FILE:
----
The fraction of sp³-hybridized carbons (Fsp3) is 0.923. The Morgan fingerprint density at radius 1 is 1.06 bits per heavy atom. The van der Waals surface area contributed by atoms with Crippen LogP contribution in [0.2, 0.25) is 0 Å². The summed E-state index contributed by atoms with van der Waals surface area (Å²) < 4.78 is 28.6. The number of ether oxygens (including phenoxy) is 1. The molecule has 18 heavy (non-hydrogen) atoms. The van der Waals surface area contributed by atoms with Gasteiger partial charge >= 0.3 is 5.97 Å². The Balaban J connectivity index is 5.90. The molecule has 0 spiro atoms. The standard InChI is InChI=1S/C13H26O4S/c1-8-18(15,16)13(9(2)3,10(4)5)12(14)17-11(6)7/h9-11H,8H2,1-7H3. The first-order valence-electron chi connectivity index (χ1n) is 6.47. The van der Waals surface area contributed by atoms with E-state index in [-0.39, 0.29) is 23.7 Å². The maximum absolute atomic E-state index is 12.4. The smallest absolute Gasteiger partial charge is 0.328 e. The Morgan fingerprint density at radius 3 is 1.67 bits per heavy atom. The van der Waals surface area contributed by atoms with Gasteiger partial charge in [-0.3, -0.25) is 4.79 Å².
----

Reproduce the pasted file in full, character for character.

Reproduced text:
The fraction of sp³-hybridized carbons (Fsp3) is 0.923. The Morgan fingerprint density at radius 1 is 1.06 bits per heavy atom. The van der Waals surface area contributed by atoms with Crippen LogP contribution in [0.2, 0.25) is 0 Å². The summed E-state index contributed by atoms with van der Waals surface area (Å²) < 4.78 is 28.6. The number of ether oxygens (including phenoxy) is 1. The molecule has 18 heavy (non-hydrogen) atoms. The van der Waals surface area contributed by atoms with Gasteiger partial charge >= 0.3 is 5.97 Å². The Balaban J connectivity index is 5.90. The molecule has 0 spiro atoms. The standard InChI is InChI=1S/C13H26O4S/c1-8-18(15,16)13(9(2)3,10(4)5)12(14)17-11(6)7/h9-11H,8H2,1-7H3. The first-order valence-electron chi connectivity index (χ1n) is 6.47. The van der Waals surface area contributed by atoms with E-state index in [-0.39, 0.29) is 23.7 Å². The maximum absolute atomic E-state index is 12.4. The smallest absolute Gasteiger partial charge is 0.328 e. The Morgan fingerprint density at radius 3 is 1.67 bits per heavy atom. The van der Waals surface area contributed by atoms with Gasteiger partial charge in [-0.3, -0.25) is 4.79 Å².